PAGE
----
Torah Study Notes 11-17-12

November 17, 2012
p. 191
PG: Malachi “my messenger” is the last of the prophets. Perhaps it was just not necessary to have prophets after him. The three chapters we have may be only part of much more extensive writing by him. The prophets were preserved because they were right and touched a resonant moral nerve. The Haftarah is a commentary on the weekly Torah reading when there is a distinctive Shabbat. There is no necessary continuity from one Shabbat to the next. The prophetic message is that the fate of the people is wholly dependent on their relationship with God. Once that message was internalized there was no longer a necessity for prophets. This is why there was great controversy over Jesus in the 1st C. Others have come forward as prophets over succeeding centuries – both in the Jewish and non-Jewish communities. The Mormon’s are a good example of the latter. The first important step is the recording and retention of their ideas. But the ideas must have “legs” – long term appeal. Many writers and thinkers have been forgotten – like Eden Phillpots a prolific and popular turn of the century author. Some prophets are not read at all – like Malcolm.
The related Torah portion is the birth of Jacob and Esau and culminate with Isaac’s blessings. Note that the Torah reading suggests no wickedness on the part of Esau.
1:1 I have loved Jacob but hated Esau. We are talking about two peoples: Israel and Edom – a war has been going on for a couple of centuries – a border dispute over the section of land between the Dead Sea and the Gulf of Elat. The area contained ore mines. Apparently the Edomiites supported Babylonia and were awarded lands as a result.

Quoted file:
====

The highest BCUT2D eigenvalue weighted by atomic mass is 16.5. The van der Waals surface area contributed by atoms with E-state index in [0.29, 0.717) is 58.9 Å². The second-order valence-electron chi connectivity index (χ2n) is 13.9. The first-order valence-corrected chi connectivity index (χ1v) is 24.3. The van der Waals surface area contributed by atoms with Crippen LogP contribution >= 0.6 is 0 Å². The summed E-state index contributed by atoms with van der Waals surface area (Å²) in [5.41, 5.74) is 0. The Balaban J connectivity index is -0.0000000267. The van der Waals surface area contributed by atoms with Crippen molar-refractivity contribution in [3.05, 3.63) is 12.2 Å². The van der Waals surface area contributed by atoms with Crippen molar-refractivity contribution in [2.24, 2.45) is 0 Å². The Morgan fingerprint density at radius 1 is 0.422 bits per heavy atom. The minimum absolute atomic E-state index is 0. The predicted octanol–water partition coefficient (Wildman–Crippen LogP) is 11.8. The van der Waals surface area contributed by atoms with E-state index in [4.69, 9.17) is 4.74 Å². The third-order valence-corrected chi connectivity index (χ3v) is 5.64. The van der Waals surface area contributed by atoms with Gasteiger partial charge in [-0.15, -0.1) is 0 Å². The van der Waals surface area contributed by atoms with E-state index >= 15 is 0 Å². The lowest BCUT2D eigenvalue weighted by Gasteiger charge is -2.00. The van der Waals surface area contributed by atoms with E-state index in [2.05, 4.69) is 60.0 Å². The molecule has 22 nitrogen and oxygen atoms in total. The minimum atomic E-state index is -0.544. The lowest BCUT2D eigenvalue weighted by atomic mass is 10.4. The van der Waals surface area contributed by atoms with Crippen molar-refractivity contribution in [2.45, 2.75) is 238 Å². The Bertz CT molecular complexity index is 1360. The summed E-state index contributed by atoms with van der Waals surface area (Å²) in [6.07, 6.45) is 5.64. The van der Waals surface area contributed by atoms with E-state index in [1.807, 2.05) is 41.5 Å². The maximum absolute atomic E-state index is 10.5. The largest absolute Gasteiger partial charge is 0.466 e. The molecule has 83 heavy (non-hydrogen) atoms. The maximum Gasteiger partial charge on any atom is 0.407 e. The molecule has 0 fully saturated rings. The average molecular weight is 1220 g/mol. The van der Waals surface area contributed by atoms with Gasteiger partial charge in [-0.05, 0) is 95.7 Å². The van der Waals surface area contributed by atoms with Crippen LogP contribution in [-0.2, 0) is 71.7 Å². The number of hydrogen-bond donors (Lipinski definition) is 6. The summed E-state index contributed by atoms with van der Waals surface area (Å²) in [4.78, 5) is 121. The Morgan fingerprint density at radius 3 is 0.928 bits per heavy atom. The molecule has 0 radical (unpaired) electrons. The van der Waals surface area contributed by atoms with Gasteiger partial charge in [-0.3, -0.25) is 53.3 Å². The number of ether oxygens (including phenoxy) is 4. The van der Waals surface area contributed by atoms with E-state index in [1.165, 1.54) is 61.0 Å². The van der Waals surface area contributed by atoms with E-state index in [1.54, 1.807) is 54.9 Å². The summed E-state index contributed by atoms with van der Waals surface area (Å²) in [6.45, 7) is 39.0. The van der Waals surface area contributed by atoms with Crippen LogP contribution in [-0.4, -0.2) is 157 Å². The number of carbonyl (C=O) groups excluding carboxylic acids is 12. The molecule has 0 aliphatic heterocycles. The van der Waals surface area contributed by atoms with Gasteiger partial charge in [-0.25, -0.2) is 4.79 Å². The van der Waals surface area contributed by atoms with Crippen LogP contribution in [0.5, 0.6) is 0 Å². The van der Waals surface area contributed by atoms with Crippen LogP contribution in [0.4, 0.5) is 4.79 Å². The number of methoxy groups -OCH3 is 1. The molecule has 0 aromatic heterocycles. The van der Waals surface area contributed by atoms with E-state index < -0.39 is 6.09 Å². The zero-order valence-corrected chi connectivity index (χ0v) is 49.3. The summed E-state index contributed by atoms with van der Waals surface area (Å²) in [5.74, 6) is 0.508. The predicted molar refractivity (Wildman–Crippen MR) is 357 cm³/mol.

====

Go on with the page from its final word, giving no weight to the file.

1:6 When the prophet speaks he is channeling God – hence the direct quotes. AF: Who is the greater sinner: the person who brings an unfit animal or the priest who accepts it? PG: There is collusion here and the result is a degradation of faith. The people are divided – emotionally, philosophically and theologically. LL: Can the Torah portion and this portion read together have a lesson? Perhaps had Jacob not been duplicitous there would not later be a nation divided? Jacob after all stole his brother’s birthright. PG: It is difficult to say. There might be worse problems in the long run. The question presented is : what is Malachi saying to us? CL: There is a literary parallelism here between the story of Jacob and the use of animal skins and the use of animals with blemished skins here.
1:10 I take no pleasure in you and will not accept an offering from your hands. PG: This is in continuity with previous prophets. The question is what is due God?

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